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He was born in Louisville, Kentucky, United States, and moved to Chicago, Illinois around 1916, studying with pianist Clarence Jones. He was an all-round pianist, who generally incorporated boogie-woogie styles into more varied pieces such as "Chicago Stomps" (1924) which drew on ragtime and other popular styles of the time.
He made hundreds of piano rolls in the early 1920s, for the Columbia (later renamed Capitol) Music Roll Company in Chicago, before accompanying many singers on Paramount Records and appearing with small 'spasm bands' like the Midnight Rounders and the State Street Ramblers. He also duetted with Johnny Dodds, and led his own group, Blythe's Sinful Five. His 1925 recording, "Jimmy's Blues", provided the theme used by Pinetop Smith on "Pine Top's Boogie Woogie", and he was also acknowledged as an influence by Albert Ammons.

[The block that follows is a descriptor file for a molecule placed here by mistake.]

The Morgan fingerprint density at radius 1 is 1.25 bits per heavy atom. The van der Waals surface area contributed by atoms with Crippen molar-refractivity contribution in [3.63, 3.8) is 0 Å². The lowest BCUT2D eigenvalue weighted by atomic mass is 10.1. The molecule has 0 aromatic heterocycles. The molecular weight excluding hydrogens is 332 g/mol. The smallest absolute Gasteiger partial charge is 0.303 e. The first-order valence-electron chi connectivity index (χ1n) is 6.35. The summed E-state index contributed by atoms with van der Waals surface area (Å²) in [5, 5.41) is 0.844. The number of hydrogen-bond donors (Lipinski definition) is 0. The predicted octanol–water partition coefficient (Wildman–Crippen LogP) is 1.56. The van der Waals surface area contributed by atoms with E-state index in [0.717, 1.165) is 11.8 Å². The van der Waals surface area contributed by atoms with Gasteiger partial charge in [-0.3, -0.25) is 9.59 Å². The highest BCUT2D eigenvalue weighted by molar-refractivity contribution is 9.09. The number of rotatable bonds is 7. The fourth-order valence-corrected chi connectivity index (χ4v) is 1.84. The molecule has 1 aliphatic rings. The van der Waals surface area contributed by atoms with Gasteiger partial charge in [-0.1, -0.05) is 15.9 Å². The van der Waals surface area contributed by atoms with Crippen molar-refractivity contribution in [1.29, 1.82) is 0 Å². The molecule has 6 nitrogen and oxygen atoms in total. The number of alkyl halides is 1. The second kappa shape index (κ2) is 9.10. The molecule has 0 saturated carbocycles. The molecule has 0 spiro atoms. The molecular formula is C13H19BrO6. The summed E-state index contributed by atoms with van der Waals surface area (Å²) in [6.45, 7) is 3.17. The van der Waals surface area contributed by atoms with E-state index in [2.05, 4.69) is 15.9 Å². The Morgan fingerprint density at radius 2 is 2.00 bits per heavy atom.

Blythe died of meningitis in Chicago in 1931, aged 30.
- Peter J. Silvester, A Left Hand Like God : a history of boogie-woogie piano (1989), page 52-54.